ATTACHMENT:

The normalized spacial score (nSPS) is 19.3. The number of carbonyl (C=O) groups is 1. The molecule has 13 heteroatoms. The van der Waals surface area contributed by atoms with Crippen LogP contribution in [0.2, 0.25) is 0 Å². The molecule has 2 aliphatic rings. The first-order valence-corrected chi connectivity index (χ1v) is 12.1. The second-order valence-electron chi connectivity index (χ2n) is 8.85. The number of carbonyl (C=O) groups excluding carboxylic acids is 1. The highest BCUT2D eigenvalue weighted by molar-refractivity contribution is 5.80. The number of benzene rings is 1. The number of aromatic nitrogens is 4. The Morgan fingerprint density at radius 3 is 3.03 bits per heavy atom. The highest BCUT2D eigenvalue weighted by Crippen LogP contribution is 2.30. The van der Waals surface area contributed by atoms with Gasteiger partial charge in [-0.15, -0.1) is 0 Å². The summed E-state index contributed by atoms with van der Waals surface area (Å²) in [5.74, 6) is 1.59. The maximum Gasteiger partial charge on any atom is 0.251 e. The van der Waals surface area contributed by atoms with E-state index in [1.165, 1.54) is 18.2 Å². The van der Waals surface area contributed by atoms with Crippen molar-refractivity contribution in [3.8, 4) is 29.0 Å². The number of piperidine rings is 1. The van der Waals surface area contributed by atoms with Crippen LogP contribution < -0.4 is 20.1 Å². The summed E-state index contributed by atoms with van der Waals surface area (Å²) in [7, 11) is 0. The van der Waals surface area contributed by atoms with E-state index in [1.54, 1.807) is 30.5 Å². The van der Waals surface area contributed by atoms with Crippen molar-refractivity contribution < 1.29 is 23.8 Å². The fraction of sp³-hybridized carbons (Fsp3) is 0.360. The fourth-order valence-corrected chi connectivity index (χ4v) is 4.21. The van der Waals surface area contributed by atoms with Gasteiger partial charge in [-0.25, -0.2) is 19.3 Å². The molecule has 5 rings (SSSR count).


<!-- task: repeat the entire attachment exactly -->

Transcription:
The normalized spacial score (nSPS) is 19.3. The number of carbonyl (C=O) groups is 1. The molecule has 13 heteroatoms. The van der Waals surface area contributed by atoms with Crippen LogP contribution in [0.2, 0.25) is 0 Å². The molecule has 2 aliphatic rings. The first-order valence-corrected chi connectivity index (χ1v) is 12.1. The second-order valence-electron chi connectivity index (χ2n) is 8.85. The number of carbonyl (C=O) groups excluding carboxylic acids is 1. The highest BCUT2D eigenvalue weighted by molar-refractivity contribution is 5.80. The number of benzene rings is 1. The number of aromatic nitrogens is 4. The Morgan fingerprint density at radius 3 is 3.03 bits per heavy atom. The highest BCUT2D eigenvalue weighted by Crippen LogP contribution is 2.30. The van der Waals surface area contributed by atoms with Gasteiger partial charge in [-0.15, -0.1) is 0 Å². The summed E-state index contributed by atoms with van der Waals surface area (Å²) in [5.74, 6) is 1.59. The maximum Gasteiger partial charge on any atom is 0.251 e. The van der Waals surface area contributed by atoms with E-state index in [1.165, 1.54) is 18.2 Å². The van der Waals surface area contributed by atoms with Crippen molar-refractivity contribution in [3.8, 4) is 29.0 Å². The number of piperidine rings is 1. The van der Waals surface area contributed by atoms with Crippen LogP contribution < -0.4 is 20.1 Å². The summed E-state index contributed by atoms with van der Waals surface area (Å²) in [7, 11) is 0. The van der Waals surface area contributed by atoms with E-state index in [1.54, 1.807) is 30.5 Å². The van der Waals surface area contributed by atoms with Crippen molar-refractivity contribution < 1.29 is 23.8 Å². The fraction of sp³-hybridized carbons (Fsp3) is 0.360. The fourth-order valence-corrected chi connectivity index (χ4v) is 4.21. The van der Waals surface area contributed by atoms with Gasteiger partial charge in [-0.25, -0.2) is 19.3 Å². The molecule has 5 rings (SSSR count).